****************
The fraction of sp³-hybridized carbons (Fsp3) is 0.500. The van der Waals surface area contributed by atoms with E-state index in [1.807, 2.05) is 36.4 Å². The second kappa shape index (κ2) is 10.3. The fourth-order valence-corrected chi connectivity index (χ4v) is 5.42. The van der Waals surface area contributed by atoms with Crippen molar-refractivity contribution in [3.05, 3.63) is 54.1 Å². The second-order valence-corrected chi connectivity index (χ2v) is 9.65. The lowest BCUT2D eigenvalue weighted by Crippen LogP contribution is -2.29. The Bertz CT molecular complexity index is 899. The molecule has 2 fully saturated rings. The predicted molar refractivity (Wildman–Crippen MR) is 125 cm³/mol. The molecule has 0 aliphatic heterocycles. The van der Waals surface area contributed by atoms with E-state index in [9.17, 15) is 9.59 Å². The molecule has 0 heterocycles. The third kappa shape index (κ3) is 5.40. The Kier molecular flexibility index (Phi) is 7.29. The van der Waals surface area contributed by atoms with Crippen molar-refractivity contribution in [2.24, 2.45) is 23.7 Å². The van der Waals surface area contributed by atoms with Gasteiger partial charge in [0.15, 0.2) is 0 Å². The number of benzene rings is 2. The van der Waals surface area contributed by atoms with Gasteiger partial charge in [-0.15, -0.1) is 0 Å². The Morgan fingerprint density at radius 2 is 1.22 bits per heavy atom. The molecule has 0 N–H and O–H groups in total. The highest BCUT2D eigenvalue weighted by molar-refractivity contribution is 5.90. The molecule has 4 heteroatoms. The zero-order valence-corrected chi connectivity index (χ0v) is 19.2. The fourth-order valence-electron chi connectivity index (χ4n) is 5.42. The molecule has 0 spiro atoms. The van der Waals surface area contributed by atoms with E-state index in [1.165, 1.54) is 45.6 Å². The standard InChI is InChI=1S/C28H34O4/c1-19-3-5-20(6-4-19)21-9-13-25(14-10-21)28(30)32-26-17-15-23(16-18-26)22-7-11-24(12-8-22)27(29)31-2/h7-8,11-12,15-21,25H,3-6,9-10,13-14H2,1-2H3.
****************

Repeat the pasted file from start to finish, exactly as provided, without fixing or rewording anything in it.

The fraction of sp³-hybridized carbons (Fsp3) is 0.500. The van der Waals surface area contributed by atoms with E-state index in [1.807, 2.05) is 36.4 Å². The second kappa shape index (κ2) is 10.3. The fourth-order valence-corrected chi connectivity index (χ4v) is 5.42. The van der Waals surface area contributed by atoms with Crippen molar-refractivity contribution in [3.05, 3.63) is 54.1 Å². The second-order valence-corrected chi connectivity index (χ2v) is 9.65. The lowest BCUT2D eigenvalue weighted by Crippen LogP contribution is -2.29. The Bertz CT molecular complexity index is 899. The molecule has 2 fully saturated rings. The predicted molar refractivity (Wildman–Crippen MR) is 125 cm³/mol. The molecule has 0 aliphatic heterocycles. The van der Waals surface area contributed by atoms with E-state index in [9.17, 15) is 9.59 Å². The molecule has 0 heterocycles. The third kappa shape index (κ3) is 5.40. The Kier molecular flexibility index (Phi) is 7.29. The van der Waals surface area contributed by atoms with Crippen molar-refractivity contribution in [2.24, 2.45) is 23.7 Å². The van der Waals surface area contributed by atoms with Gasteiger partial charge in [0.15, 0.2) is 0 Å². The number of benzene rings is 2. The van der Waals surface area contributed by atoms with Gasteiger partial charge in [-0.15, -0.1) is 0 Å². The Morgan fingerprint density at radius 2 is 1.22 bits per heavy atom. The molecule has 0 N–H and O–H groups in total. The highest BCUT2D eigenvalue weighted by molar-refractivity contribution is 5.90. The molecule has 4 heteroatoms. The zero-order valence-corrected chi connectivity index (χ0v) is 19.2. The fourth-order valence-electron chi connectivity index (χ4n) is 5.42. The molecule has 0 spiro atoms. The van der Waals surface area contributed by atoms with E-state index in [1.165, 1.54) is 45.6 Å². The standard InChI is InChI=1S/C28H34O4/c1-19-3-5-20(6-4-19)21-9-13-25(14-10-21)28(30)32-26-17-15-23(16-18-26)22-7-11-24(12-8-22)27(29)31-2/h7-8,11-12,15-21,25H,3-6,9-10,13-14H2,1-2H3.